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Memoria and Historia:
Our Memories Become Our History
The Latin words historia and memoria approximate the English words history and memory but the interpretation of the words is both different and similar.

Historia means inquiry and describes the act of looking into the past, rather than the actual events of the past themselves. Memoria is the act of recording those events, either by remembering, writing them down or by depicting them in art. The root of memoria is the verb “to warn,” implying that looking into the past can serve as a cautionary lesson. Professor Alain Gowing in his book Empire and Memory: The Representation of the Roman Republic in Imperial Culture examines the close relationship between the two words in Roman thought and shows how memory and history serve to inform the present.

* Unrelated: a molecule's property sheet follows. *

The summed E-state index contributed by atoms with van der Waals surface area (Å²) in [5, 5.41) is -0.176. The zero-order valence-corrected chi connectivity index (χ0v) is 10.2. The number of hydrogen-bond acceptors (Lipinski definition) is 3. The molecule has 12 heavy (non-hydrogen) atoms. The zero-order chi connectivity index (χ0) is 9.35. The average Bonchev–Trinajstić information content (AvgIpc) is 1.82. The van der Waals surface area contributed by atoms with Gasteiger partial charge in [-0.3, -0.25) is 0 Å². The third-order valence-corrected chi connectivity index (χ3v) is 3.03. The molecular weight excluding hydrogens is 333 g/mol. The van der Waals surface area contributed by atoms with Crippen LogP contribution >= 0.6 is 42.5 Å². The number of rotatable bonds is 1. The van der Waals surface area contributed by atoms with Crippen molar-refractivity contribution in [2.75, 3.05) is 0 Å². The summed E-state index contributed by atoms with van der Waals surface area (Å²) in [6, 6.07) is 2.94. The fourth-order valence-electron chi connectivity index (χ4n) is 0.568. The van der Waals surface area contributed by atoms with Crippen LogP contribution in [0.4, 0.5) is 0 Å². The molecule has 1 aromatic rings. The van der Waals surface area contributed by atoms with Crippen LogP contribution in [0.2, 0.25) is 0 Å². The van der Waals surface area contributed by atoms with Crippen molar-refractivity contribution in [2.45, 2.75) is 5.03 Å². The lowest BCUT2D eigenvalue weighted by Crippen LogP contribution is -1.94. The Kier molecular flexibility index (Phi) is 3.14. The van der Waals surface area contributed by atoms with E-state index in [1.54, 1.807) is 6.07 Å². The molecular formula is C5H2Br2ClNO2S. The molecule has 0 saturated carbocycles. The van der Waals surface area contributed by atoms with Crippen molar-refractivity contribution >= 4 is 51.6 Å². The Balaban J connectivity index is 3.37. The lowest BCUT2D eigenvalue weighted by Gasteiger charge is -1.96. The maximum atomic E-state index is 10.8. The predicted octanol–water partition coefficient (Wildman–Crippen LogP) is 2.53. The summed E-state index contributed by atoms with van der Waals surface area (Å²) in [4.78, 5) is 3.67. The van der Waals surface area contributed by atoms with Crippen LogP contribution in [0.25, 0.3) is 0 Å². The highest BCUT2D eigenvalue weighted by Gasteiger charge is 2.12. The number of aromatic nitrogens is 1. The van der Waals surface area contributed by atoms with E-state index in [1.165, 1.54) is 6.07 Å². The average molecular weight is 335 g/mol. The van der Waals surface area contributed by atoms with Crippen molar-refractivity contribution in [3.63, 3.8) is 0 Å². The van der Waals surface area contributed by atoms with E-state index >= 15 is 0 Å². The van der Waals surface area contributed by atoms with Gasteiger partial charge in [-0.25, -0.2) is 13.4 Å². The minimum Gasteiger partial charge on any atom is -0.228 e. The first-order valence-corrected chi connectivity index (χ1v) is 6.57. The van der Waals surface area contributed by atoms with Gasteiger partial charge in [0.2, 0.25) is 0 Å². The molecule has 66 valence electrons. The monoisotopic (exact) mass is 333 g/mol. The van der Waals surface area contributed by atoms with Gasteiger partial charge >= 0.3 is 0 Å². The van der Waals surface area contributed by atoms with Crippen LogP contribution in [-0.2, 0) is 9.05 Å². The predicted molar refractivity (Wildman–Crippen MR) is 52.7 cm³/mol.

Is the aim of history to tell the truth or, as Cicero declared, is it acceptable to exaggerate the truth in the service of a greater truth? Professor Gowing explores how Roman authors and historians from the Empire, such as Seneca and Tacitus, recalled the stories of the Republic, and sets out the ways in which history and memory were reshaped and adapted to accommodate the imperatives of their own times.










Individual memory and personal history may also be malleable entities, as the books in this section demonstrate. In these moving and powerful works, the artists here offer intimate explorations into what is nuanced and emotional territory.




Empire and Memory:
The Representation of the Roman Republic in Imperial Culture

Alain M. Gowing













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